Tax literature posits that developing countries rely heavily on corporate income tax revenues. Yet Indonesia seems to be an exception. While income tax collected from corporations has steadily increased, its contribution to the total tax revenues collected is considered low and has consistently decreased from 22 percent in 2009 to 16.7 percent in 2013 (compared to Malaysia where it was 19 percent in 2009 and increased to 27.3 percent in 2013).

These figures are even lower than those of Australia, a developed country that relies on individual income taxes, where it was 22.6 percent for 2012 and 2013.

Meanwhile, studies conducted by the Organization for Economic Cooperation and Development (OECD) and the International Monetary Fund (IMF) show that developing countries are no less vulnerable to diverted profit activities by multinationals than developed ones.

Indonesian tax officials told the media that Google and Facebook collected 70 percent of Indonesia’s total digital advertising revenues of $830 million in 2015, of which the majority falls into Google’s pockets. However, as Reuters reports, Google Indonesia allegedly paid less than 0.1 percent taxes by reporting most of the revenue at Google’s Asia Pacific headquarters in Singapore, a country that imposes the lowest corporate tax rate in Asia. Google Singapore says that it does not have a PE in Indonesia and under the law, therefore, Indonesia does not have rights to tax the income.

The Directorate General of Taxation then pursued Google for five years of back taxes and estimated that the company owes at least $400 million. Recently, however, the media reported that after so much effort Indonesia nearly closed the Google tax case for $73 million, less than 20 percent of the estimation.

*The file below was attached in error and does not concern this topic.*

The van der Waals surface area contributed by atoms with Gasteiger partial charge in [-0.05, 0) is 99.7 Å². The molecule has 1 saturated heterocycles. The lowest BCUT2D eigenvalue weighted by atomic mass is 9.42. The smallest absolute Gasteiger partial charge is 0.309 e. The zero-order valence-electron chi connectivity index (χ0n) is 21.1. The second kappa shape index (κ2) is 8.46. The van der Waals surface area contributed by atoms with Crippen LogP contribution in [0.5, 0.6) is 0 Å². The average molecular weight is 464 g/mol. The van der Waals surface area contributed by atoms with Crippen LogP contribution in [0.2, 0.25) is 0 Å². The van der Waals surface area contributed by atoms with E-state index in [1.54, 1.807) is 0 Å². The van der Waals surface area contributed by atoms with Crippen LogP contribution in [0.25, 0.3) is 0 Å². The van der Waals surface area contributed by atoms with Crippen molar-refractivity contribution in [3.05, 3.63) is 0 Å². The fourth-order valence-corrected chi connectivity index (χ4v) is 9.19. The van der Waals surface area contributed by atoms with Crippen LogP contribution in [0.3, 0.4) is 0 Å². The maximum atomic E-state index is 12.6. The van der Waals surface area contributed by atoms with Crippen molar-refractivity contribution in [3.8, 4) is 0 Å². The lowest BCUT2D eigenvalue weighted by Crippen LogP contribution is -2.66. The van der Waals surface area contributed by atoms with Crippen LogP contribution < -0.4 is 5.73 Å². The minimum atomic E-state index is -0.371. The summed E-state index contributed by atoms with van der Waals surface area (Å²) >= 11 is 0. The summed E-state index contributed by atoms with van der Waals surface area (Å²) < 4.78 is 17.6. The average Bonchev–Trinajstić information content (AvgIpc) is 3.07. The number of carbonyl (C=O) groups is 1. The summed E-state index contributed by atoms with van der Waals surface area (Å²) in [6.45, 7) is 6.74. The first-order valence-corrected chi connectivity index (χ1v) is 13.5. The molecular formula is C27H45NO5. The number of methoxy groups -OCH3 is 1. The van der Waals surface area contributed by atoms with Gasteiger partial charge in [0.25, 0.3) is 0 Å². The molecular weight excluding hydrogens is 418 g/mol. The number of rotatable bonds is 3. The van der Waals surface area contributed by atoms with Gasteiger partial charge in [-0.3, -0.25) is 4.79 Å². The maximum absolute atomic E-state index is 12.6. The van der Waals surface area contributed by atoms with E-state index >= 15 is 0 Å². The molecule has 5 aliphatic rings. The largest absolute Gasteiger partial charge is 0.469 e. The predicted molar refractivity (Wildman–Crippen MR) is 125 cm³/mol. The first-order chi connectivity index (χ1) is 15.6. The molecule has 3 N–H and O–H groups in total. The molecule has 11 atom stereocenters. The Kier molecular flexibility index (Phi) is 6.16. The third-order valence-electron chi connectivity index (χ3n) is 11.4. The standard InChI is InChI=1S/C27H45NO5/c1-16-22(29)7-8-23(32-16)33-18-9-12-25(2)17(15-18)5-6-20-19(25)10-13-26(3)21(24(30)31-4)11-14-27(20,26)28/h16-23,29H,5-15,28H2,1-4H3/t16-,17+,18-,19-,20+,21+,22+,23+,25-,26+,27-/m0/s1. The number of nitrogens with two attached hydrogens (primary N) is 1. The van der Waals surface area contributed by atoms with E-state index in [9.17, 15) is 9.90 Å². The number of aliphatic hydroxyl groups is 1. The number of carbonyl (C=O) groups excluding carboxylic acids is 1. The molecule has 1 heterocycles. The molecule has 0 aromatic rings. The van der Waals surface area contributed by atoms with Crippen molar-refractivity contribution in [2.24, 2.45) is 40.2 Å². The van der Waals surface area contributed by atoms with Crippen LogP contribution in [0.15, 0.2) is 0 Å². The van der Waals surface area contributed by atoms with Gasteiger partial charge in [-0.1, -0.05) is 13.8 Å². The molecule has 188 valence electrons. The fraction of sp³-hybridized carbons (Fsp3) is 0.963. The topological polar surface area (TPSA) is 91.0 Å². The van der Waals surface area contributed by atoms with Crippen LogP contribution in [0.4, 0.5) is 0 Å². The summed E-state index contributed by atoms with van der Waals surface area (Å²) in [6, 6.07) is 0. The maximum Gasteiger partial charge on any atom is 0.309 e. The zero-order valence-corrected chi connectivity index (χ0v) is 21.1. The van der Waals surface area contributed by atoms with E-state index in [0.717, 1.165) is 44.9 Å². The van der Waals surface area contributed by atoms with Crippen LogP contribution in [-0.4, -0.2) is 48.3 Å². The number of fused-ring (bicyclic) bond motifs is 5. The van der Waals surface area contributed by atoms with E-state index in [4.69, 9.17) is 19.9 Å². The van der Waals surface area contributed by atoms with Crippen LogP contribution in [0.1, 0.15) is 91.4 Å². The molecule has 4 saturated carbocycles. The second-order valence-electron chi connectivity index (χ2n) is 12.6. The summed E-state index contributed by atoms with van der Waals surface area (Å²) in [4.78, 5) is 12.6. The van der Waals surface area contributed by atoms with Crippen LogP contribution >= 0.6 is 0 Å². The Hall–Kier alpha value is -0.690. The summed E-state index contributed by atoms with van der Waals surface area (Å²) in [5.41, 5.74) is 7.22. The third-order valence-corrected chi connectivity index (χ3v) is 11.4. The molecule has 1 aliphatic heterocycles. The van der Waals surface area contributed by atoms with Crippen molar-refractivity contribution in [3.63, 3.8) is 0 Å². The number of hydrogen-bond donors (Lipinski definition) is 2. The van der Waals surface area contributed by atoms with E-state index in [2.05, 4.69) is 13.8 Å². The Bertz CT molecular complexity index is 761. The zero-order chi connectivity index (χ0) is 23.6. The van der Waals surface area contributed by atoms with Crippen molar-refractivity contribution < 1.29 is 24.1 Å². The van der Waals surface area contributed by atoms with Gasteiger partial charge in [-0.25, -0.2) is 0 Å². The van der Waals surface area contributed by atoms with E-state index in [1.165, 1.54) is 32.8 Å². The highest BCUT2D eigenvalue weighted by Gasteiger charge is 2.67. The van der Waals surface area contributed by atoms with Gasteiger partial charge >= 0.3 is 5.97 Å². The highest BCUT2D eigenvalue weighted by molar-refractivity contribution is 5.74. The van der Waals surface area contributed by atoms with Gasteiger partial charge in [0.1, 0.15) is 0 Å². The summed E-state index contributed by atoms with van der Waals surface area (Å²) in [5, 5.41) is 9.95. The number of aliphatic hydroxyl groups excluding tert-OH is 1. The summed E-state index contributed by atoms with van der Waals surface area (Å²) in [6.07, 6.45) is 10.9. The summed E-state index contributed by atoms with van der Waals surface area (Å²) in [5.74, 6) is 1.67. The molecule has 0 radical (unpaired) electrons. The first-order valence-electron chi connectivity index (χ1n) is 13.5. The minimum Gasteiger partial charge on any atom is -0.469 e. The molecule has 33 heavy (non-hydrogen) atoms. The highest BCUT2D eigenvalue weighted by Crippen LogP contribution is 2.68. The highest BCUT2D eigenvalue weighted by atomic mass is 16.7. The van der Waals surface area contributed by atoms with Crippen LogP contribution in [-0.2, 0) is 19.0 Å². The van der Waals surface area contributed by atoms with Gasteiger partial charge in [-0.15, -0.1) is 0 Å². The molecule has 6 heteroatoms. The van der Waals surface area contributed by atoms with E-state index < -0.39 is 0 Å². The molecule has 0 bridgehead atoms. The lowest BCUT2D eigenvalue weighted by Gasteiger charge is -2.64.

This low figure, to a large extent, was likely the result of the absence of a “Google tax”. Furthermore, the fact that Indonesia does not have a “Google tax” has exacerbated the circumstances that are full of uncertainties during the course of settlement. As reported by the media, Google previously refused to be audited by the tax office and claimed that the company has fulfilled its obligations.

With 250 million people, most of whom are young, Indonesia is perceived as one of the largest users of social media, suggesting a high potential for e-commerce in the country. Therefore, after Google the government plans to pursue other tech giants such as Facebook and Twitter. Yet, without a “Google tax”, lessons learned from the tax settlement with Google are: Uncertainty and increased effort ends up with relatively little tax collected. This suggests, from a special perspective, that while it may not be a panacea, a “Google tax” will certainly be advantageous.

However, prior studies advocate that the existing Indonesian tax system is already awfully complicated. Thus, the government should introduce a simple “Google tax” as applied by India, for example. Besides, President Joko “Jokowi” Widodo is craving to promote growth in the e-commerce industry. Simple and straightforward regulations will certainly help to achieve the growth and certainty.

 

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The writer works for the Directorate General of Taxation of Indonesia. He is a PhD candidate at the College of Business and Economics at the Australian National University in Canberra, Australia. The views expressed are his own.